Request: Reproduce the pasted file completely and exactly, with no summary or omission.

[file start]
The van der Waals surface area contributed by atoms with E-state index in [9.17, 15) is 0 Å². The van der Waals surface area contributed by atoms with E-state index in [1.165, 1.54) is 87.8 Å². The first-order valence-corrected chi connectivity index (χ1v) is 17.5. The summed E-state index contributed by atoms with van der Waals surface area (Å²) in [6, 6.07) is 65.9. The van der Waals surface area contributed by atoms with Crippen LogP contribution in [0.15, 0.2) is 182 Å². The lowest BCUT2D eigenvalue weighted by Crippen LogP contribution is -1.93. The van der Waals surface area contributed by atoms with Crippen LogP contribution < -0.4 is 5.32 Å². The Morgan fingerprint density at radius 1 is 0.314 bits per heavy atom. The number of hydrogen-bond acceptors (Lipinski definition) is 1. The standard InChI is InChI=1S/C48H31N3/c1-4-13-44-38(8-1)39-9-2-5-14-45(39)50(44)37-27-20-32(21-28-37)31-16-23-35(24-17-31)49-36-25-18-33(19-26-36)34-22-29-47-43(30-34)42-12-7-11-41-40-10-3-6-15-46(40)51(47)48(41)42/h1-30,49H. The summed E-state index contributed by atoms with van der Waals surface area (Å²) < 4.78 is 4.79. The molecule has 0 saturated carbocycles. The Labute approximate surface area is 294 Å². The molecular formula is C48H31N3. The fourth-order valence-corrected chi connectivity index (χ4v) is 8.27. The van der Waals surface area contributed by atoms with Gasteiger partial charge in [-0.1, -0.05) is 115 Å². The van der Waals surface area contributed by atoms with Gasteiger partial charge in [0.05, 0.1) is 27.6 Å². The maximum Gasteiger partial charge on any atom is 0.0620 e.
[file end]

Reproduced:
The van der Waals surface area contributed by atoms with E-state index in [9.17, 15) is 0 Å². The van der Waals surface area contributed by atoms with E-state index in [1.165, 1.54) is 87.8 Å². The first-order valence-corrected chi connectivity index (χ1v) is 17.5. The summed E-state index contributed by atoms with van der Waals surface area (Å²) in [6, 6.07) is 65.9. The van der Waals surface area contributed by atoms with Crippen LogP contribution in [0.15, 0.2) is 182 Å². The lowest BCUT2D eigenvalue weighted by Crippen LogP contribution is -1.93. The van der Waals surface area contributed by atoms with Crippen LogP contribution < -0.4 is 5.32 Å². The Morgan fingerprint density at radius 1 is 0.314 bits per heavy atom. The number of hydrogen-bond acceptors (Lipinski definition) is 1. The standard InChI is InChI=1S/C48H31N3/c1-4-13-44-38(8-1)39-9-2-5-14-45(39)50(44)37-27-20-32(21-28-37)31-16-23-35(24-17-31)49-36-25-18-33(19-26-36)34-22-29-47-43(30-34)42-12-7-11-41-40-10-3-6-15-46(40)51(47)48(41)42/h1-30,49H. The summed E-state index contributed by atoms with van der Waals surface area (Å²) < 4.78 is 4.79. The molecule has 0 saturated carbocycles. The Labute approximate surface area is 294 Å². The molecular formula is C48H31N3. The fourth-order valence-corrected chi connectivity index (χ4v) is 8.27. The van der Waals surface area contributed by atoms with Gasteiger partial charge in [-0.1, -0.05) is 115 Å². The van der Waals surface area contributed by atoms with Gasteiger partial charge in [0.05, 0.1) is 27.6 Å². The maximum Gasteiger partial charge on any atom is 0.0620 e.